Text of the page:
The Geographic Fallacy that is the #SEC

The Gateway to the Midwest is in the SEC Eastern Division, West Virginia is in the Big 12-formerly the Southwest Conference. What in the name of Lewis & Clark is going on!?!? While all this conference expansion has been happening some of the conferences have forgot about grade school when you learned that Never Eat Shredded Wheat could help you figure out North South East West. Some conferences have it right, the Pac-12 has its northern members in a Northern Division and southern member in a Southern Division. Wow something that actually makes sense, and lo and behold it works! When Texas A&M and Missouri latched on to the SEC, I immediately looked at a map and found which team I thought would be moving East. Auburn is the easternmost West Division institution, so logic dictates that they move to that division right? Channeling Lee Corso-Not so fast my friend! Things are not black and white, grey areas such as preserving the Alabama-Tennessee game, the Auburn-Georgia game; now Missouri-Arkansas are permanent rivals, as well as South Carolina-Texas A&M. So let me get this straight, the two teams that are the furthest away in the conference who have never had anything in common are now permanent rivals and the only game worth preserving is Alabama-Tennessee? I’ll explain. Moving Auburn to the East Division preserves Auburn-Georgia, making Alabama-Auburn permanent rivals preserves the Iron Bowl. Problem not solved, what about the Third Saturday in October? Now here comes the fun part, coaches and fans are going to love this. A nine game conference schedule, a 6-2-1 format where every team in the SEC has 6 division games, 2 cross division permanent rivals, and 1 game that rotates a home/home. How did I accomplish this? I have a friend named Microsoft Excel that I like playing around in and a spreadsheet was the only way I could take in all the data I needed to produce this next piece of information. By flipping Auburn to the East and Missouri to the West you balance the geography of the conference. Right now the conference looks like a rectangle that someone drew a line from the upper left hand corner to the lower right hand corner and exclaimed “Divisions!” So by flipping the two above mentioned institutions how did that make all the rivalry games satisfied, without further adieu here are the institutions listed alphabetically.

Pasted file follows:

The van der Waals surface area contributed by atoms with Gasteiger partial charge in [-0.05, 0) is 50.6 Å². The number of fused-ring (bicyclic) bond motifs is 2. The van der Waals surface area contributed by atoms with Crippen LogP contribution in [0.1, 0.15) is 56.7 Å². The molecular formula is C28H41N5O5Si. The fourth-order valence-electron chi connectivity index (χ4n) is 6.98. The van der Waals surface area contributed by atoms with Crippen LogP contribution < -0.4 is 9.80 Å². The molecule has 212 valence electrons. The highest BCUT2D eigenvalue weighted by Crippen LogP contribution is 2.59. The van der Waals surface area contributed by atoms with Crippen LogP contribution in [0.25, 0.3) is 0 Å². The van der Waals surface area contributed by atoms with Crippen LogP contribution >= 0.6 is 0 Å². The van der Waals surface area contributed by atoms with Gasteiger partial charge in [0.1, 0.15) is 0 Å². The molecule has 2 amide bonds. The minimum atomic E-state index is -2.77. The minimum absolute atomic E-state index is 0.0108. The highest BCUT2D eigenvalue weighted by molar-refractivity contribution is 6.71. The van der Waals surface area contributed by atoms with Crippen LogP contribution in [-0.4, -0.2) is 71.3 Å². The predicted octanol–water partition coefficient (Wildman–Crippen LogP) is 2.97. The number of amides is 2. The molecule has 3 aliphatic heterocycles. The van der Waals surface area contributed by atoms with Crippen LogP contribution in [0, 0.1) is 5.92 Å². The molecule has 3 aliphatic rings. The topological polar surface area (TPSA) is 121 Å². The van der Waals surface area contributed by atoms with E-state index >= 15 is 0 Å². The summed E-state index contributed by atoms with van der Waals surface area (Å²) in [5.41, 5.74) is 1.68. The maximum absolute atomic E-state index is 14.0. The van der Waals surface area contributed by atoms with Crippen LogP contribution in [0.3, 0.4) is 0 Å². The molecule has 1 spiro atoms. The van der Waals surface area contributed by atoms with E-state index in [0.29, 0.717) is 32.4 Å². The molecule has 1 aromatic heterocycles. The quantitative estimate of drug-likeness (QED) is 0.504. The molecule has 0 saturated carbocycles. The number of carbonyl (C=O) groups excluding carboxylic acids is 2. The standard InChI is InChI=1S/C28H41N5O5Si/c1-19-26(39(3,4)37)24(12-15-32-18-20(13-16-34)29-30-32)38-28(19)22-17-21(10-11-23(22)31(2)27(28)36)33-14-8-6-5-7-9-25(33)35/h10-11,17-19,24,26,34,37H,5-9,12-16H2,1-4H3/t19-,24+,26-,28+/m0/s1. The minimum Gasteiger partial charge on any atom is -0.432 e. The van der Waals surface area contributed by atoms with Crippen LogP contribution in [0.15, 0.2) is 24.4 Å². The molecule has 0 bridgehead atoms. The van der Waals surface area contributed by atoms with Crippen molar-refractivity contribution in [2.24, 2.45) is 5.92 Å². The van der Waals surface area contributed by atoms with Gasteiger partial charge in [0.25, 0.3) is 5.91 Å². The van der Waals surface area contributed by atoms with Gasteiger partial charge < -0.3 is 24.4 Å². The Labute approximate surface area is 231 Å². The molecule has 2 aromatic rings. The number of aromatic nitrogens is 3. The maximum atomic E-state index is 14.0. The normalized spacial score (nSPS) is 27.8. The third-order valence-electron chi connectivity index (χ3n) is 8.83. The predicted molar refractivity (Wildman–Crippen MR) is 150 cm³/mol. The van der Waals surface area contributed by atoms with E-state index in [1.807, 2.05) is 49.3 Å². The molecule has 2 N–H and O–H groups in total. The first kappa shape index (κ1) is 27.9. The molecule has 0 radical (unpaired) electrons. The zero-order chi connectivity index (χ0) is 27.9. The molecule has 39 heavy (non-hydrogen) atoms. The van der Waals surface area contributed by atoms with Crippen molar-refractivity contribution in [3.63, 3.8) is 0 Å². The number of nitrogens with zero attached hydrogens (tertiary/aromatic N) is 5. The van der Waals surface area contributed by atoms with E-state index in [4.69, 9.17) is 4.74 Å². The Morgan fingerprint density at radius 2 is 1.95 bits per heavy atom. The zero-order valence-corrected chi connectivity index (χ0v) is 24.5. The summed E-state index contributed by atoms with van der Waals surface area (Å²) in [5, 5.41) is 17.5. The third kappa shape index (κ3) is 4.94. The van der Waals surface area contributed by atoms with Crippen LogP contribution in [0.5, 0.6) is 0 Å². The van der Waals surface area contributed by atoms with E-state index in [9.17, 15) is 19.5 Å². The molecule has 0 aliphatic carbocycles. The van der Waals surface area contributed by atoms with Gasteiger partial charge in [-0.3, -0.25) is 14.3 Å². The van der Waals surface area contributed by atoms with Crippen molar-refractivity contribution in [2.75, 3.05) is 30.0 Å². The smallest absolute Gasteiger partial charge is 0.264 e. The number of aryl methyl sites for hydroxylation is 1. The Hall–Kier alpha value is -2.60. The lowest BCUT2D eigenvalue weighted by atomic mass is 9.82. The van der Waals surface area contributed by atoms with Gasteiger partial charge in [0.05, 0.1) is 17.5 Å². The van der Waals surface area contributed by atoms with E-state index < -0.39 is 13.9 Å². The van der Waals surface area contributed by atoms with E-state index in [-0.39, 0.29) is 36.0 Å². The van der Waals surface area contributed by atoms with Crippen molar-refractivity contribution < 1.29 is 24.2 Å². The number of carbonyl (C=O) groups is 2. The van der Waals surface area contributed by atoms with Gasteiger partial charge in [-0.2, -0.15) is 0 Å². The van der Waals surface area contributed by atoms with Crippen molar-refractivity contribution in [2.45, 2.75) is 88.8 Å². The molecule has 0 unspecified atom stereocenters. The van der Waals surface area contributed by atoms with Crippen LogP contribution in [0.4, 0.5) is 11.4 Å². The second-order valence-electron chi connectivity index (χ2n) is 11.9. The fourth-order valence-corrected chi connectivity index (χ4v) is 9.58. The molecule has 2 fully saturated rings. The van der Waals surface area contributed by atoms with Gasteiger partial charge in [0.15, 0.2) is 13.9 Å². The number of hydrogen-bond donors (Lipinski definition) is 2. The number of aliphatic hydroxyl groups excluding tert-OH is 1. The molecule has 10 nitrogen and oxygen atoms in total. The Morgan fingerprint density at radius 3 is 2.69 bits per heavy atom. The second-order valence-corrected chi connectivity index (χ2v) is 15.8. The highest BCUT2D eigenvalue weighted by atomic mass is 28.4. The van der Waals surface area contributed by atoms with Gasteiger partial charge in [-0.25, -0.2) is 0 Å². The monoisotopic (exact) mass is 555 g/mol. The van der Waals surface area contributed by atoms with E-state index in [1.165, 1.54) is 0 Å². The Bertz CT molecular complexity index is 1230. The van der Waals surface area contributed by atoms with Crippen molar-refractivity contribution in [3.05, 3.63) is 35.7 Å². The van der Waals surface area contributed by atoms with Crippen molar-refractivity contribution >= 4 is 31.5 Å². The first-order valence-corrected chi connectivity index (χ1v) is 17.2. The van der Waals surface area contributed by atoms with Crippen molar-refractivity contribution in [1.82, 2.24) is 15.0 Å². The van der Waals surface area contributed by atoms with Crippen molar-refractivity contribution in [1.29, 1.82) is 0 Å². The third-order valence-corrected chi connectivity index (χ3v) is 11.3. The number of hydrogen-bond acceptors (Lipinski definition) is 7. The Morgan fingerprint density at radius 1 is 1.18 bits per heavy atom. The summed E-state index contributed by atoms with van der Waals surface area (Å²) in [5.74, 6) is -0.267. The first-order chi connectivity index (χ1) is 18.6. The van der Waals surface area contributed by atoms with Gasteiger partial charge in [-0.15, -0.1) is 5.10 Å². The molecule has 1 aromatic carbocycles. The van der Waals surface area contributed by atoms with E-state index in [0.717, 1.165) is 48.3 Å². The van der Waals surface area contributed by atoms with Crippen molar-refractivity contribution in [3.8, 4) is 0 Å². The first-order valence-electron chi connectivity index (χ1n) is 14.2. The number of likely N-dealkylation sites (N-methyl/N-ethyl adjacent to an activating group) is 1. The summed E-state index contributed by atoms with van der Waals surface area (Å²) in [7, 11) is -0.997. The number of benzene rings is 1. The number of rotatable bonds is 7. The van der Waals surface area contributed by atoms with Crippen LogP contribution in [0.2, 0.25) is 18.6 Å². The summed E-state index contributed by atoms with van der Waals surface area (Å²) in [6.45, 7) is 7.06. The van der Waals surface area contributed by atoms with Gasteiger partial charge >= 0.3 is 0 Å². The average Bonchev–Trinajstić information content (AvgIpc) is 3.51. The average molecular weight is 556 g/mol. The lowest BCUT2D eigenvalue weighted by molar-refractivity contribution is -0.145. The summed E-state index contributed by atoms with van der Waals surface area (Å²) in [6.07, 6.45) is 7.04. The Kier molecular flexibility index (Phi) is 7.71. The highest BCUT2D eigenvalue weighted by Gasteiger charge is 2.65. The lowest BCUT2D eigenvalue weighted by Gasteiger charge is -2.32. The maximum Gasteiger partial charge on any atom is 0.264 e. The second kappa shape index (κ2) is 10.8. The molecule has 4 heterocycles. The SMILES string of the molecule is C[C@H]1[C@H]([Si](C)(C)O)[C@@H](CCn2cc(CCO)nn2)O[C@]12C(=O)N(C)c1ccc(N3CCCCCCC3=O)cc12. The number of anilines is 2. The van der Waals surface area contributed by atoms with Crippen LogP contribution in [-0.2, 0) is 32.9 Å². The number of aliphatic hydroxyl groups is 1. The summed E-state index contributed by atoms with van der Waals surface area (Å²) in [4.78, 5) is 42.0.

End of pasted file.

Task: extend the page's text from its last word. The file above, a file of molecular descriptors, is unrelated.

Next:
Alabama-Western Division

2 common opponents: Auburn (79 all-time meetings) and Tennessee (96 all-time meetings)

The Iron Bowl and the 3rd Saturday in October are the reason we have what we have now, this allows these two precious games to still be played annually.

Arkansas-Western Division

2 common opponents: Tennessee (17 all-time meetings) and South Carolina (22 all-time meetings)

Arkansas’ common opponent upon entering the league has been South Carolina. After Auburn, Arkansas has faced the Gamecocks and Volunteers most among SEC East teams. Arkansas-Tennessee share a border as well, a good border war even though the schools are on opposite sides of the state.

Auburn-Eastern Division

2 common opponents: Alabama (79 all-time meetings) and LSU (49 all-time meetings)

The Iron Bowl and the Tiger Bowl, I believe that explains these two pairings.

Florida-Eastern Division

2 common opponents: LSU (61 all-time meetings) and Mississippi State (54 all-time meetings)

The Gators have met LSU and Mississippi State the most out of SEC West teams.

Georgia-Eastern Division

2 common opponents: Ole Miss (45 all-time meetings) and Texas A&M (5 all-time meetings)

Here’s where the waters get murky. Since we took Auburn to the East the Deep South’s Oldest Rivalry is now a division game. The Bulldogs have faced Alabama most, but the Tide are already maxed out on opponents. We go down the list and find Ole Miss has the next highest total for Georgia. The Texas A&M matchup is out of necessity, someone has to play the old Big 12 schools. As I went thru the schedules, the other options for Georgia ran thin.

Kentucky-Eastern Division

2 common opponents: Mississippi State (42 all-time meetings) and Missouri (5 all-time meetings)